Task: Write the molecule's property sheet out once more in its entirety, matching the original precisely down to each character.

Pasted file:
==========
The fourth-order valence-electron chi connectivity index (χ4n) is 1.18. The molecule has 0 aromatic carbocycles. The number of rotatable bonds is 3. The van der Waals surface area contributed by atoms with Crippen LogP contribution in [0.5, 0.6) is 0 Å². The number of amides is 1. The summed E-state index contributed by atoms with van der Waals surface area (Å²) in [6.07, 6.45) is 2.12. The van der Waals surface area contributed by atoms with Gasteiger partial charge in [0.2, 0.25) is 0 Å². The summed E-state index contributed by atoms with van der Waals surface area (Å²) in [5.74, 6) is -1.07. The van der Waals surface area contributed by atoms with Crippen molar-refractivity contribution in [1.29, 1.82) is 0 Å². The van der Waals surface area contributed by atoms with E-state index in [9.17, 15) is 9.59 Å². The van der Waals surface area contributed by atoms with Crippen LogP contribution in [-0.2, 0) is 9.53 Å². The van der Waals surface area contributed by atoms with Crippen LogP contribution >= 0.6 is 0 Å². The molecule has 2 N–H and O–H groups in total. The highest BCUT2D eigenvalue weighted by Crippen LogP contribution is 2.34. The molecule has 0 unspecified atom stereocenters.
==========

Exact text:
The fourth-order valence-electron chi connectivity index (χ4n) is 1.18. The molecule has 0 aromatic carbocycles. The number of rotatable bonds is 3. The van der Waals surface area contributed by atoms with Crippen LogP contribution in [0.5, 0.6) is 0 Å². The number of amides is 1. The summed E-state index contributed by atoms with van der Waals surface area (Å²) in [6.07, 6.45) is 2.12. The van der Waals surface area contributed by atoms with Gasteiger partial charge in [0.2, 0.25) is 0 Å². The summed E-state index contributed by atoms with van der Waals surface area (Å²) in [5.74, 6) is -1.07. The van der Waals surface area contributed by atoms with Crippen molar-refractivity contribution in [1.29, 1.82) is 0 Å². The van der Waals surface area contributed by atoms with E-state index in [9.17, 15) is 9.59 Å². The van der Waals surface area contributed by atoms with Crippen LogP contribution in [-0.2, 0) is 9.53 Å². The van der Waals surface area contributed by atoms with Crippen LogP contribution >= 0.6 is 0 Å². The molecule has 2 N–H and O–H groups in total. The highest BCUT2D eigenvalue weighted by Crippen LogP contribution is 2.34. The molecule has 0 unspecified atom stereocenters.